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A tale of two spindles

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  • A tale of two spindles

    While chasing a "draggy" quill handle and hand wheel problem on my Bridgeport Series1 J-head, I removed the quill pinion shaft.

    The pinion shaft came out quite hard, requiring some heavy tapping (almost pounding) all the way through the 4" bronze bushing. A couple times I stopped, thinking something was wrong, but it seemed to be coming, just really stiff.

    When I got it out, there was no apparent galling nor scoring, but it came out so much harder than I expected that I wondered if the shaft was bent, possibly explaining the cyclic dragging on my hand wheel. I started to slide it back in to get a sense if was bent, but it was too tight a fit, even to get it started without some force.

    I tried a spare quill pinion shaft I happened to have on hand, and it slid right in to place with just some slight drag.

    The only mic I had on hand was 1" - 2" which was too big. I couldn't see any difference between the diameters of either shaft with my dial calipers. But there is obviously is a difference.

    I'm thinking the spare shaft is a better candidate for smoother quill operation.

    I think I found the source of the "draggy" hand wheel.

    How easy should a quill pinion shaft slide into place? Do these shafts typically require reaming for a good fit.

    Does anyone have any insight as to why two "identical" parts would have such a drastically different fit?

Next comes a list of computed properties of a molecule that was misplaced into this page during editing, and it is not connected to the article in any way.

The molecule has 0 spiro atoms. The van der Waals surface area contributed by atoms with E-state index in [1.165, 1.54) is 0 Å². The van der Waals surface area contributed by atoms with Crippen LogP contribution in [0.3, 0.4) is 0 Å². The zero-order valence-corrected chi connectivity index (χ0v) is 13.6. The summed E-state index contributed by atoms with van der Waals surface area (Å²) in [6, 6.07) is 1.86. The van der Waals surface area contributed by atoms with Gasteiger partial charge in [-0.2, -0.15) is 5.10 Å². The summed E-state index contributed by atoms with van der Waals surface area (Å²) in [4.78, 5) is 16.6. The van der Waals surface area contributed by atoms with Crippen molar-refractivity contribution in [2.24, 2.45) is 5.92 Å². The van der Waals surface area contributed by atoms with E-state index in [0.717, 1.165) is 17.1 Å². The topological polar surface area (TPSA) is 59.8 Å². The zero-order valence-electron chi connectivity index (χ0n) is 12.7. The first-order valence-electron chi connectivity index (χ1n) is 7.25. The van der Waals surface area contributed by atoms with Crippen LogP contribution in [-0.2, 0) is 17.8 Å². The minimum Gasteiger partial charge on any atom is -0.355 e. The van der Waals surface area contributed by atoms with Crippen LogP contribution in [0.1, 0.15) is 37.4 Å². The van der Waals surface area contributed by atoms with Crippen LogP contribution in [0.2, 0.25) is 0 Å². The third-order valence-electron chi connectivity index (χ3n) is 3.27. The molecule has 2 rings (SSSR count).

Last edited by jmarkwolf; 03-25-2013, 11:38 PM.

  • #2
    ones not round the spare is but I would guess the one you persuaded out may not be


    Stuart

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    • #3
      After sleeping on it, I've decided that the original shaft can only be described as a firm "interference fit", which is not desirable for shaft that needs to spin in it's bushing.

      It's so tight, that the clock spring could not possibly impose any influence on the shaft.

      Maybe it's bent, or out of round as Blackadder suggests, or just oversize, but either way it's too damn tight.

      I'll try the spare shaft for awhile. They're easy enough to change out if i'ts too loose.
      Last edited by jmarkwolf; 03-26-2013, 09:32 AM.

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      • #4
        Things don't happen for no reason. I doubt BP would have let the mill leave their plant in that condition.
        Check the bad pinion shaft for twisting. I think some one used your mill for an arbor press at one time.

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